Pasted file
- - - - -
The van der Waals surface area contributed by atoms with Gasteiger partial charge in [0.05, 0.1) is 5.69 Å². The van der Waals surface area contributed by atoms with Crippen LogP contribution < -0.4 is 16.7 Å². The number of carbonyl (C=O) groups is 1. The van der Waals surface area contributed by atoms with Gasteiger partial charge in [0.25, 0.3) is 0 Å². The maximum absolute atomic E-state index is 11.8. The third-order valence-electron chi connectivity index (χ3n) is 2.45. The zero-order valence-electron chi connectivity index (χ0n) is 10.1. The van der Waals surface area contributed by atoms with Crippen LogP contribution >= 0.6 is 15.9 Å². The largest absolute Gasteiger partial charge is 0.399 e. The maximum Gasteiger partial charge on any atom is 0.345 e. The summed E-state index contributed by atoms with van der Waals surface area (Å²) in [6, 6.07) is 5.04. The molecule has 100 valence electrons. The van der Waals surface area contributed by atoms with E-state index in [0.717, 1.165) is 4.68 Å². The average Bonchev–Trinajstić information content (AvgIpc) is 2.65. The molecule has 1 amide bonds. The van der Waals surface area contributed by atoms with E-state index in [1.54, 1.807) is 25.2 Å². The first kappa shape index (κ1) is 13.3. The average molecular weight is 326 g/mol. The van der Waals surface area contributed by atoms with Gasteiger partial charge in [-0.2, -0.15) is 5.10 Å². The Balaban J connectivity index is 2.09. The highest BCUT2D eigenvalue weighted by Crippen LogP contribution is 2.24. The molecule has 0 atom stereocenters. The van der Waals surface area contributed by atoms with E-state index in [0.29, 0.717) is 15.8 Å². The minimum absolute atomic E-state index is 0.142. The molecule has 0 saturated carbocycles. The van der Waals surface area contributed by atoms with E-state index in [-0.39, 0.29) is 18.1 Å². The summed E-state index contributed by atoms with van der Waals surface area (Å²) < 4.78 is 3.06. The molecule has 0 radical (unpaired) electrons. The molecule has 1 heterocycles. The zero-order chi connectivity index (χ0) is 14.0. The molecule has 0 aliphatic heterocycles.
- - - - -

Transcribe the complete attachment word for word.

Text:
The van der Waals surface area contributed by atoms with Gasteiger partial charge in [0.05, 0.1) is 5.69 Å². The van der Waals surface area contributed by atoms with Crippen LogP contribution < -0.4 is 16.7 Å². The number of carbonyl (C=O) groups is 1. The van der Waals surface area contributed by atoms with Gasteiger partial charge in [0.25, 0.3) is 0 Å². The maximum absolute atomic E-state index is 11.8. The third-order valence-electron chi connectivity index (χ3n) is 2.45. The zero-order valence-electron chi connectivity index (χ0n) is 10.1. The van der Waals surface area contributed by atoms with Crippen LogP contribution >= 0.6 is 15.9 Å². The largest absolute Gasteiger partial charge is 0.399 e. The maximum Gasteiger partial charge on any atom is 0.345 e. The summed E-state index contributed by atoms with van der Waals surface area (Å²) in [6, 6.07) is 5.04. The molecule has 100 valence electrons. The van der Waals surface area contributed by atoms with E-state index in [0.717, 1.165) is 4.68 Å². The average Bonchev–Trinajstić information content (AvgIpc) is 2.65. The molecule has 1 amide bonds. The van der Waals surface area contributed by atoms with E-state index in [1.54, 1.807) is 25.2 Å². The first kappa shape index (κ1) is 13.3. The average molecular weight is 326 g/mol. The van der Waals surface area contributed by atoms with Gasteiger partial charge in [-0.2, -0.15) is 5.10 Å². The Balaban J connectivity index is 2.09. The highest BCUT2D eigenvalue weighted by Crippen LogP contribution is 2.24. The molecule has 0 atom stereocenters. The van der Waals surface area contributed by atoms with E-state index in [0.29, 0.717) is 15.8 Å². The minimum absolute atomic E-state index is 0.142. The molecule has 0 saturated carbocycles. The van der Waals surface area contributed by atoms with E-state index in [-0.39, 0.29) is 18.1 Å². The summed E-state index contributed by atoms with van der Waals surface area (Å²) < 4.78 is 3.06. The molecule has 0 radical (unpaired) electrons. The molecule has 1 heterocycles. The zero-order chi connectivity index (χ0) is 14.0. The molecule has 0 aliphatic heterocycles.